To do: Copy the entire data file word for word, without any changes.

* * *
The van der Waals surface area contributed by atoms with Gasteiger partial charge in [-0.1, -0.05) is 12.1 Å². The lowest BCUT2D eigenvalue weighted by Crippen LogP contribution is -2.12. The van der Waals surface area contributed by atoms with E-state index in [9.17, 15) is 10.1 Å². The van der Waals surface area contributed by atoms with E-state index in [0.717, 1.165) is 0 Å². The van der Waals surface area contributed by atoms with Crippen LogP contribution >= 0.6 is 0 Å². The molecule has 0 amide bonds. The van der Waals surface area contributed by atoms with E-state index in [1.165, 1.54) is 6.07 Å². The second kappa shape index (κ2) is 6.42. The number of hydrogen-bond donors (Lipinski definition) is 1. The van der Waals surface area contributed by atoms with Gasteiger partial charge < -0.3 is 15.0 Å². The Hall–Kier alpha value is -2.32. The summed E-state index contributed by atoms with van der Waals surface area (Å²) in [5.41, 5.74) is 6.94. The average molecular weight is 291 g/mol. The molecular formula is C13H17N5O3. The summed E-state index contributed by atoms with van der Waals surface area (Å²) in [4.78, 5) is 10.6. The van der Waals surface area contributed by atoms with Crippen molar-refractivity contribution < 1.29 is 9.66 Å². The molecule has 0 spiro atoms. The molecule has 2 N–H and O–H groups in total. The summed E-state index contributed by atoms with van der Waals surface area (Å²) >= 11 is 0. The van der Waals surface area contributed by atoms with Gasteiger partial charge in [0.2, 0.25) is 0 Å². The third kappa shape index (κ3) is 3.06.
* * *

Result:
The van der Waals surface area contributed by atoms with Gasteiger partial charge in [-0.1, -0.05) is 12.1 Å². The lowest BCUT2D eigenvalue weighted by Crippen LogP contribution is -2.12. The van der Waals surface area contributed by atoms with E-state index in [9.17, 15) is 10.1 Å². The van der Waals surface area contributed by atoms with E-state index in [0.717, 1.165) is 0 Å². The van der Waals surface area contributed by atoms with Crippen LogP contribution >= 0.6 is 0 Å². The molecule has 0 amide bonds. The van der Waals surface area contributed by atoms with E-state index in [1.165, 1.54) is 6.07 Å². The second kappa shape index (κ2) is 6.42. The number of hydrogen-bond donors (Lipinski definition) is 1. The van der Waals surface area contributed by atoms with Gasteiger partial charge < -0.3 is 15.0 Å². The Hall–Kier alpha value is -2.32. The summed E-state index contributed by atoms with van der Waals surface area (Å²) in [5.41, 5.74) is 6.94. The average molecular weight is 291 g/mol. The molecular formula is C13H17N5O3. The summed E-state index contributed by atoms with van der Waals surface area (Å²) in [4.78, 5) is 10.6. The van der Waals surface area contributed by atoms with Crippen molar-refractivity contribution < 1.29 is 9.66 Å². The molecule has 0 spiro atoms. The molecule has 2 N–H and O–H groups in total. The summed E-state index contributed by atoms with van der Waals surface area (Å²) >= 11 is 0. The van der Waals surface area contributed by atoms with Gasteiger partial charge in [0.2, 0.25) is 0 Å². The third kappa shape index (κ3) is 3.06.